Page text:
- Do not boil water to remove lead. Boiling water will not reduce lead levels. In the event DWSD issues a boil water advisory due to low water pressure (such as caused by a large water main break), water users in the designated advisory area will be advised to boil water before using for cooking, drinking and brushing your teeth. Residents with lead service lines should only boil filtered water — not water directly from the tap.
- Consider using a filter to reduce lead in drinking water. The Detroit Health Department recommends that any household with a child or pregnant woman use a certified lead filter to reduce lead from their drinking water. Look for filters that are tested and certified to NSF/ANSI Standard 53 for lead reduction.Some filter options include a pour-through pitcher or faucet-mount systems. If the label does not specifically mention lead reduction, check the Performance Data Sheet included with the device. Be sure to maintain and replace the filter device in accordance with the manufacturer’s instructions to protect water quality.
- Get your child tested. Contact the Detroit Health Department at 313-876-0133 or your healthcare provider to find out how you can get your child tested for lead if you are concerned about exposure.
- Identify older plumbing fixtures that likely contain lead. Older faucets, fittings, and valves sold before 2014 may contain higher levels of lead, even if marked “lead-free.” Faucets, fittings, and valves sold after January 2014 are required to meet a more restrictive “lead-free” definition but may still contain up to 0.25 percent lead. When purchasing new plumbing materials, it is important to look for materials that are certified to meet NSF standard 61.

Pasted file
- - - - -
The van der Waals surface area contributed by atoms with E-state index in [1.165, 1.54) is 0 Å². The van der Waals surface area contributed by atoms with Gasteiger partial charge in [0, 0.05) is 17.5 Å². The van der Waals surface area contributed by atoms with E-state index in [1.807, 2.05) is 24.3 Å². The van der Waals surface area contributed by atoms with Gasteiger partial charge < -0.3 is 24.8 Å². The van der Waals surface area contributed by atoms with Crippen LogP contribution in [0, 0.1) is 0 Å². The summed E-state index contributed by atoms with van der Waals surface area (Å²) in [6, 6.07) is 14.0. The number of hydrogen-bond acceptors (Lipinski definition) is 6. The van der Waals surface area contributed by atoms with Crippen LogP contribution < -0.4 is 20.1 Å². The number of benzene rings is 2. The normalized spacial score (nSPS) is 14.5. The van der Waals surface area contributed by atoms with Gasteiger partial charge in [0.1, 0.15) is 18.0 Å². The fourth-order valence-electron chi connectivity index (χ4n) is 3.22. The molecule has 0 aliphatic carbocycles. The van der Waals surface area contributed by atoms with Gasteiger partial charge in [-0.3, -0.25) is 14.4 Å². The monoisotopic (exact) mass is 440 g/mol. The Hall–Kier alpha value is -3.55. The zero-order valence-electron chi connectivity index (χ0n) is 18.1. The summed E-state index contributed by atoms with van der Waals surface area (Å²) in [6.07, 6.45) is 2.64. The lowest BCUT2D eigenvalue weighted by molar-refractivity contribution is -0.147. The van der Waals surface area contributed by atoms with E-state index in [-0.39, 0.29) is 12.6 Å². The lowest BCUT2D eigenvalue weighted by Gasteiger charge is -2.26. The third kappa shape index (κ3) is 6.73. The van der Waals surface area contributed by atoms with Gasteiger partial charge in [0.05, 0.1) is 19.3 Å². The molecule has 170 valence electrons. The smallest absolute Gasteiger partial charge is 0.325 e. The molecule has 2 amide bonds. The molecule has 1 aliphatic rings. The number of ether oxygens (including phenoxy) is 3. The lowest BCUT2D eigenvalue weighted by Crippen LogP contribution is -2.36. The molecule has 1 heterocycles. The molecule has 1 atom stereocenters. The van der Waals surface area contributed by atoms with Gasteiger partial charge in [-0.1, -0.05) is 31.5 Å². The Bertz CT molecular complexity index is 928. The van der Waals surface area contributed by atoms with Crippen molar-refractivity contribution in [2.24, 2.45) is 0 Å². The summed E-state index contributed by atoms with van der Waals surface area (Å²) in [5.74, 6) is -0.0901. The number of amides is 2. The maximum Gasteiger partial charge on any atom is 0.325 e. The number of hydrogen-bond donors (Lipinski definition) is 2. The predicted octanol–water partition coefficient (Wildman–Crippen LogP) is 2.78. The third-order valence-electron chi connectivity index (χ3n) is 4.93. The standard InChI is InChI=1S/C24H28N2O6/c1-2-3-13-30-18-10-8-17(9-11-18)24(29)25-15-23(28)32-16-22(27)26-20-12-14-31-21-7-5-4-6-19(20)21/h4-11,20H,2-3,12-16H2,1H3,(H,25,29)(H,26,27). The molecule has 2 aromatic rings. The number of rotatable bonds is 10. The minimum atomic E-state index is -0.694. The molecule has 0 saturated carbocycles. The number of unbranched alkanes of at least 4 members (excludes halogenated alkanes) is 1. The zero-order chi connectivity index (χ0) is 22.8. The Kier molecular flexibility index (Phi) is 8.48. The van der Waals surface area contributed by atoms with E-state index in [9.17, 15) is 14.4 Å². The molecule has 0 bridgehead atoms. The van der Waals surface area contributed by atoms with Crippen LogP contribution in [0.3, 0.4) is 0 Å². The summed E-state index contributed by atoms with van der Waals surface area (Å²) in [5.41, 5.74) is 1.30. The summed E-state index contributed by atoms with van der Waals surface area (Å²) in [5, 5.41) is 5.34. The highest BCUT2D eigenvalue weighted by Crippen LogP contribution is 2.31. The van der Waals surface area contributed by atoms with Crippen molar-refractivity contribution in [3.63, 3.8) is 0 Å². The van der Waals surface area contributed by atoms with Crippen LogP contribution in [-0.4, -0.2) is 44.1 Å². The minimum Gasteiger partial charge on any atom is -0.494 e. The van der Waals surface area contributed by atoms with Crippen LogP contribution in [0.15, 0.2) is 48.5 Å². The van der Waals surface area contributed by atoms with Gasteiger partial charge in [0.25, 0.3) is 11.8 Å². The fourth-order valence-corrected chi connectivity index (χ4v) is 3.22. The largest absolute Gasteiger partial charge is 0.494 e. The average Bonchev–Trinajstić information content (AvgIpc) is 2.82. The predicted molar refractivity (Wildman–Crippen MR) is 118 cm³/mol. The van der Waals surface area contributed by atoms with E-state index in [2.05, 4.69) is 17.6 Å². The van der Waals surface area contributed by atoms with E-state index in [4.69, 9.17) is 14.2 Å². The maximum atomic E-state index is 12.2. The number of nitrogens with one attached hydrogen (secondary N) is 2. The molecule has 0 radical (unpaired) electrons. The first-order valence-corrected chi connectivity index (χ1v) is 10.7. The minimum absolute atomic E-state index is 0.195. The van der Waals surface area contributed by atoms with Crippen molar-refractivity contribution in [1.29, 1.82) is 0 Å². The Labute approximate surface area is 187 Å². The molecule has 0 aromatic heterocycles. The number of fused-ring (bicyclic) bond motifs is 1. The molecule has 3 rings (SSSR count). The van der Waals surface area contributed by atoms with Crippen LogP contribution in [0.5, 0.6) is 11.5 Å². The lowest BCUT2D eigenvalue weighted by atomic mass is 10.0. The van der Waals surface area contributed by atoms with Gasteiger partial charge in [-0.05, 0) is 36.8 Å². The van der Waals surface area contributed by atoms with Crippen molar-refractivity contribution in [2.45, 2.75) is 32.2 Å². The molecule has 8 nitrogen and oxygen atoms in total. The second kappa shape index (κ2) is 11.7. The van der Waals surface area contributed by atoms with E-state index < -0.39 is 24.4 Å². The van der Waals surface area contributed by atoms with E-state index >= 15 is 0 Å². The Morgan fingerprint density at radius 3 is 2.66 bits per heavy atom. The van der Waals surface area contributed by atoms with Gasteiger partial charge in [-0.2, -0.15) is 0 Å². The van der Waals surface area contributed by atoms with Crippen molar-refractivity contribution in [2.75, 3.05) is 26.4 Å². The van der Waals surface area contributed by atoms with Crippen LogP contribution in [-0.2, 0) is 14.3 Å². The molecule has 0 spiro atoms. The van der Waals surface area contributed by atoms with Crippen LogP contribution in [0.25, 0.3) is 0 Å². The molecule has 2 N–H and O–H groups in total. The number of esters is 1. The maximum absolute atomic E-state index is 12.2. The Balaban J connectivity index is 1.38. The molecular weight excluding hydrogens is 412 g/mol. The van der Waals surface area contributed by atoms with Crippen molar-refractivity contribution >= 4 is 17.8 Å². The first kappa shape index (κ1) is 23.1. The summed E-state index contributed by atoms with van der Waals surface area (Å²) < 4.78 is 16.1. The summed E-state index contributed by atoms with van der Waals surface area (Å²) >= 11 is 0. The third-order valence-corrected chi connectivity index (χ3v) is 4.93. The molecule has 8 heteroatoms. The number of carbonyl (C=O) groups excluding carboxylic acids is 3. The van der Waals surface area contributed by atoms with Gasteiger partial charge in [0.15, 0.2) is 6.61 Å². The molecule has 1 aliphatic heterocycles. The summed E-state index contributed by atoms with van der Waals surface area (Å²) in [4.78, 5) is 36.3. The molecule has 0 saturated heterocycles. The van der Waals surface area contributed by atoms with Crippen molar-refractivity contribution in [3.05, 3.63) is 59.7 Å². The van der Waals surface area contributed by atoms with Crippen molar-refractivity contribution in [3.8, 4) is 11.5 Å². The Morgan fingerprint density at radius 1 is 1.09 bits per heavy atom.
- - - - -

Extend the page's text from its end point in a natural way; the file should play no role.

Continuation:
- Clean your aerator. The aerator on the end of your faucet is a screen that will catch debris. This debris could include particulate lead. The aerator should be removed monthly to rinse out any debris.
- Test your water for lead. To request for your water to be tested, please visit detroitmi.gov/leadsafe and search “lead and copper sample request form.” If you do not have Internet access, please call the Detroit Lead Safe Resource Line at 313-267-8000 and press option 7 for further assistance.
- Add your home to the DWSD Lead Service Line Replacement Program wait list once you visually verify you have a lead pipe coming into your home from the water main. Go to detroitmi.gov/lslr.
What are the effects of childhood lead exposure?
Children who have been exposed to lead may experience a lower IQ, a decreased ability to pay attention and underperformance in school.
The CDC said that there is evidence that childhood exposure can cause long-term harm.
Exposure to lead can cause the following:
- Damage to the brain and nervous system
- Slowed growth and development
- Learning and behavior problems
- Hearing and speech problems
The health effects of exposure are more harmful to children who are younger than six years old because they are still growing.
Read: Wayne County prosecutor considers next steps in Flint Water Crisis
Michigan offers services to help combat lead poisoning
If your child has an elevated blood lead level you can contact a state, local or national program to apply for lead services.
Through lead services, someone will help you find and fix lead hazards, identify lead in drinking water hazards and lower your child’s elevated blood lead level.
Services previously offered to children with blood lead levels greater than or equal to 4.5 µg/dL, including nursing case management, home environmental lead investigations and lead abatement, will be expanded to eligible families and households with children with confirmed blood lead levels greater than or equal to 3.5 µg/dL.
Click here to see if you qualify for any state or local services.